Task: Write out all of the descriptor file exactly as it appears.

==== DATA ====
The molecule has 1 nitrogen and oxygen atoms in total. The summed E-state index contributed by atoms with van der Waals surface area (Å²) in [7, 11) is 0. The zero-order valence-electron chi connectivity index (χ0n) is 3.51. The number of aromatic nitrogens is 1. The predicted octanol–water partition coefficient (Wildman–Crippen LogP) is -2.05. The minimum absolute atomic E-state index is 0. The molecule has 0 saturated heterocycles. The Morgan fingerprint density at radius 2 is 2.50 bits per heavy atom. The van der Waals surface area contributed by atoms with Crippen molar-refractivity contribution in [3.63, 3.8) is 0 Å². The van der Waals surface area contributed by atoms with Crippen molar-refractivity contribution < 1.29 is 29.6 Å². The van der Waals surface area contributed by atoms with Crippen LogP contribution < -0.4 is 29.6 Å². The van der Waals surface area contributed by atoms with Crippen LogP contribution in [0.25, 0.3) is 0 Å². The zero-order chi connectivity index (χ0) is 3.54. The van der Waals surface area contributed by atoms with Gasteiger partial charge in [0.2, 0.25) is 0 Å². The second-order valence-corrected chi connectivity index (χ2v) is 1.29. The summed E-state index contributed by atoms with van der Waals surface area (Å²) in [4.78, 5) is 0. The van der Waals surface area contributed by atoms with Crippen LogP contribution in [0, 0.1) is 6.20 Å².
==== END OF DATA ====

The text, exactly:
The molecule has 1 nitrogen and oxygen atoms in total. The summed E-state index contributed by atoms with van der Waals surface area (Å²) in [7, 11) is 0. The zero-order valence-electron chi connectivity index (χ0n) is 3.51. The number of aromatic nitrogens is 1. The predicted octanol–water partition coefficient (Wildman–Crippen LogP) is -2.05. The minimum absolute atomic E-state index is 0. The molecule has 0 saturated heterocycles. The Morgan fingerprint density at radius 2 is 2.50 bits per heavy atom. The van der Waals surface area contributed by atoms with Crippen molar-refractivity contribution in [3.63, 3.8) is 0 Å². The van der Waals surface area contributed by atoms with Crippen molar-refractivity contribution < 1.29 is 29.6 Å². The van der Waals surface area contributed by atoms with Crippen LogP contribution < -0.4 is 29.6 Å². The van der Waals surface area contributed by atoms with Crippen LogP contribution in [0.25, 0.3) is 0 Å². The zero-order chi connectivity index (χ0) is 3.54. The van der Waals surface area contributed by atoms with Gasteiger partial charge in [0.2, 0.25) is 0 Å². The second-order valence-corrected chi connectivity index (χ2v) is 1.29. The summed E-state index contributed by atoms with van der Waals surface area (Å²) in [4.78, 5) is 0. The van der Waals surface area contributed by atoms with Crippen LogP contribution in [0, 0.1) is 6.20 Å².